- Medicare Refunds: Scammers may also try to get your bank information by telling you you have a Medicare refund available because of something like a change to your plan or lawsuit with a private company. Medicare will never ask for your bank information and if you ever do receive a refund, it will be mailed to you directly.
Scammers are getting smarter every day and finding new ways to trick Medicare recipients out of their information and money. Take extra precautions with every interaction to make sure your information and identity remain safe.
One crucial way to avoid Medicare fraud is by meeting with a licensed Medicare advisor if you have questions or concerns. When you trust Plan Advisors, you can guarantee that you're getting help from a reputable agent who takes your privacy and Medicare coverage seriously. Find a local trusted Medicare advisor today.
Medicare Scams in Kentucky
As reported from Andy Beshear on kentucky.gov; “Scammers are exploiting Kentuckians’ medical needs in an attempt to take in illegal profits,” said Beshear. “Kentuckians should rely on the advice of their primary care physicians – not someone who is calling them by phone or driving by in an unmarked vehicle.”
To report suspected provider fraud, call the Medicaid Fraud and Abuse Hotline at 1-877-ABUSE TIP (1-877-228-7384) or complete the online complaint form.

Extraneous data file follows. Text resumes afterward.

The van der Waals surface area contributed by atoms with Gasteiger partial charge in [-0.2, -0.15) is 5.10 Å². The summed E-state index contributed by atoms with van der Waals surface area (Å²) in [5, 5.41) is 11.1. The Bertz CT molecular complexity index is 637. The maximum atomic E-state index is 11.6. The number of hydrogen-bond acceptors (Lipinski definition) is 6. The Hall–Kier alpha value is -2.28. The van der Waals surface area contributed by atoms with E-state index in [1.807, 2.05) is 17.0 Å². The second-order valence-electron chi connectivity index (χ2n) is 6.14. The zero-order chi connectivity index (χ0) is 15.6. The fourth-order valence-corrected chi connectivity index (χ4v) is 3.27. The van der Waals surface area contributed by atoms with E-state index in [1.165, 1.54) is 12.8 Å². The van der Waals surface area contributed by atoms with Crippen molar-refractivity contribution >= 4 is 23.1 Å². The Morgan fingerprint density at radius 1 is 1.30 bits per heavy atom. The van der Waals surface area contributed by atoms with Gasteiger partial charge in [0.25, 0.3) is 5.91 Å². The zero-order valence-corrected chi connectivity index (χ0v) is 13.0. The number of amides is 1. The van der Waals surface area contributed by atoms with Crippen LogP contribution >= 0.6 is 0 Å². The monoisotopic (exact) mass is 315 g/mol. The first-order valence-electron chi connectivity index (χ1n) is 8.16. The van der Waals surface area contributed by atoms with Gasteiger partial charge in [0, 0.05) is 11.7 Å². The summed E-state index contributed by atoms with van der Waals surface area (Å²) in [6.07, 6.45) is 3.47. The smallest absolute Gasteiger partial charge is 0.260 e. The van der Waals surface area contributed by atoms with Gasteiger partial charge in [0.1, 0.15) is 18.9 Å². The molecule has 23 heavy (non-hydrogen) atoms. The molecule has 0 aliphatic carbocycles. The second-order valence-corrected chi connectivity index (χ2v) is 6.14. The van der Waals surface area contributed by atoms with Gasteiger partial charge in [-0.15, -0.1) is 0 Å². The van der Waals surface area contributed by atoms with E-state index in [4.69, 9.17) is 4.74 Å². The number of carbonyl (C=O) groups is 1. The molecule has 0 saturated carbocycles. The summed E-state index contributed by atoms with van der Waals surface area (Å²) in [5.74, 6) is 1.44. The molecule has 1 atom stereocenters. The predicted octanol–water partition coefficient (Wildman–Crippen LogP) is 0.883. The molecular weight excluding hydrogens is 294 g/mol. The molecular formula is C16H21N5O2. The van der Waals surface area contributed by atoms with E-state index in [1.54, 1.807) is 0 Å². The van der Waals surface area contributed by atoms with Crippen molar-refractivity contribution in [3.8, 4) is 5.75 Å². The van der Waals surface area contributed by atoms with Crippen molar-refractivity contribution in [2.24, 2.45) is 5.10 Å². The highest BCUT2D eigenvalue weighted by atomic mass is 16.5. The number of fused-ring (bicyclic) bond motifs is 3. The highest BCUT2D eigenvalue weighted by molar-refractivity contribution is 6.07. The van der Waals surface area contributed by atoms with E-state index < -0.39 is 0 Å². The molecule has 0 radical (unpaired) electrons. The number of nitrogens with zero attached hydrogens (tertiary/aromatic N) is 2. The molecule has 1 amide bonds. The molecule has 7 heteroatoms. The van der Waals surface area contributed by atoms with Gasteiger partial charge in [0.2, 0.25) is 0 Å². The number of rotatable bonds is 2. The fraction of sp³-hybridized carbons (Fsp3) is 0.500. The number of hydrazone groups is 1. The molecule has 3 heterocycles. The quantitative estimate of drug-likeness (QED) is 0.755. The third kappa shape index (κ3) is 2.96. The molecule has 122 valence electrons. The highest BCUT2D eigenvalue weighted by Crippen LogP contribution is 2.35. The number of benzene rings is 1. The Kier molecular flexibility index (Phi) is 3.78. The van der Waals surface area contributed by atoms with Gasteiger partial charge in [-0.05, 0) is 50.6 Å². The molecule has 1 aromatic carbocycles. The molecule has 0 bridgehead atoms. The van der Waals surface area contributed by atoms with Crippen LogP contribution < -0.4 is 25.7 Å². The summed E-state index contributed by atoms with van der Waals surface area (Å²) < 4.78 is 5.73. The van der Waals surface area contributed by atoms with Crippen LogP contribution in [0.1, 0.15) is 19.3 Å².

Know Your Rights and Avoid Marketing Medicare Scams
During the Annual Enrollment Period, you may hear from your Medicare company or meet in person with a new agent. It is important to understand your rights because at this time there are very specific guidelines that agents are to follow. If they are marketing to you incorrectly, this is a violation of your rights and potentially deceitful.
Here are a few things to note about Medicare marketing during Open Enrollment:
- Agents must give you information only about items listed in the form you filled out when you asked for an appointment. Be sure to mention all of your specific needs on your form, because the agent can’t talk about other Medicare or insurance products that you didn’t ask to talk about.
- Agents can’t change the enrollment dates or set a new time limit. Everyone has until December 7 to enroll, and there aren’t any extra benefits for signing up early.
- Agents should never threaten to take away your benefits if you don’t sign up for a plan or offer you gifts if you agree to sign up.
- Agents cannot suggest that Medicare endorses or prefers their plan over any other. You are free to choose whatever plan works best for you.
- You should never receive a call or leaflets on your car or home from a company you don’t already have a relationship with.
- Agents cannot come to your home without an invitation.
- Agents cannot give you misleading information about your plan benefits. Make sure to check your Explanation of Benefits for the coverage you are expecting.
If any agent does ask you questions they’re not supposed to you or anything feels off, it is okay to walk away and find someone else who will treat you with more respect.